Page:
As of 2013 (the Enterprise and Regulatory Reform Act 2013) Claimants in whistle-blowing claims have to establish that the public interest disclosure that they rely upon was made “in the public interest”.
A recent Court of Appeal decision, Chesterton Global Limited & Another v Nurmohamed & Another [2007 EWCA Civ 979] has provided some additional insights as to what “in the public interest” means.
In this case, there was some debate as to whether or not the whistle-blower had made the public disclosure in the public interest or in the interests of senior management.
His employer argued the latter and that, as a consequence, he did not make his disclosure in the public interest.
The employers’ appeal to the EAT and then to the Court of Appeal were both dismissed.
At the Court of Appeal, Lord Justice Underhill approved of the approach which had been adopted by the EAT below him. In essence, he confirmed a fluid view as to what constitutes “in the public interest” and that there may be more than one reasonable view as to whether a disclosure was made in the public interest.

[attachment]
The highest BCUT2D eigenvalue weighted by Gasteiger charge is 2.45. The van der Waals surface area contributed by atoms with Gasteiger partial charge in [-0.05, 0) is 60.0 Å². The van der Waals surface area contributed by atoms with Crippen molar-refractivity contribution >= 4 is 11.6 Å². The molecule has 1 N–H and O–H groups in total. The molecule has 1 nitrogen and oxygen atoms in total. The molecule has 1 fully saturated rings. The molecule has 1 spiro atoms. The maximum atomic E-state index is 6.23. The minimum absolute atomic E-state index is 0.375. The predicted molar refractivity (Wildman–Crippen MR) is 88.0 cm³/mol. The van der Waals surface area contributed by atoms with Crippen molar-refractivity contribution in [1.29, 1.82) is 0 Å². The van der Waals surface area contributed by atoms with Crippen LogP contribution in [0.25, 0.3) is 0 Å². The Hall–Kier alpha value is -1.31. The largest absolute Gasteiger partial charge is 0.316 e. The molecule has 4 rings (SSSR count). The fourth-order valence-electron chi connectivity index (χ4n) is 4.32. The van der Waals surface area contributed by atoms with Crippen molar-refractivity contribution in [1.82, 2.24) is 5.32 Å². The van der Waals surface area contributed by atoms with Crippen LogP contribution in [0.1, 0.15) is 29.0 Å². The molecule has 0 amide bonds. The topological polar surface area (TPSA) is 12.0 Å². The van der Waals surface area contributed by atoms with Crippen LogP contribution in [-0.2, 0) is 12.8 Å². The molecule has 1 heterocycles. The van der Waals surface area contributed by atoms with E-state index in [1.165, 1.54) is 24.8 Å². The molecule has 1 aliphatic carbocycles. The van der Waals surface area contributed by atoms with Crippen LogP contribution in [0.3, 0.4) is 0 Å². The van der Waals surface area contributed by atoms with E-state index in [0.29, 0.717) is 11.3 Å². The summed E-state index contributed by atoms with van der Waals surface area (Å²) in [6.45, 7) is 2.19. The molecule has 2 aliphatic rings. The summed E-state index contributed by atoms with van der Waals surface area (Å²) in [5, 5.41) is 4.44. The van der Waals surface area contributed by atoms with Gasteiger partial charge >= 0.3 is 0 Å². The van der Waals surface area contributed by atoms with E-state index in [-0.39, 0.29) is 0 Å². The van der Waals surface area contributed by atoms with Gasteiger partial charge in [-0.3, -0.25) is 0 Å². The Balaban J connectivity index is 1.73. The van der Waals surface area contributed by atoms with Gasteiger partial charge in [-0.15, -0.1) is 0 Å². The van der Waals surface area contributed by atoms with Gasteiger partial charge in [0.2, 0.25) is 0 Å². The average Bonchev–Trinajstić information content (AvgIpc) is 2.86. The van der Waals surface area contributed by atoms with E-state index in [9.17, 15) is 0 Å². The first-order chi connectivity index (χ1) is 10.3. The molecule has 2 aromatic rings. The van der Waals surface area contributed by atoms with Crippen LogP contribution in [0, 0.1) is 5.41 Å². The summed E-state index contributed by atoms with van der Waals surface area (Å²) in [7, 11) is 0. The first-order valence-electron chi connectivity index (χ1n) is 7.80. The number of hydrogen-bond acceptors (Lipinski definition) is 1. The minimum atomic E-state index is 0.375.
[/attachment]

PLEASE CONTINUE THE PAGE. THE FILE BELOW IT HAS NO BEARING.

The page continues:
He also stated Tribunals must avoid substituting their own opinion as to whether a particular protected disclosure, in their view, was in the public interest.
Boost for whistle-blowers
What his Judgment emphasises is that, even when a protected disclosure may be more readily regarded as in the whistle-blower’s private interests, there may be other factors involved which also make it in the public interest. For example, the number of people potentially affected and the nature of the conduct disclosed.
The Judgment is a boost for whistle-blowers who should find it more easy to prove, if there was any doubt, that the protected disclosure that they made was made in the public interest, even if it is not obvious from the disclosure that it was.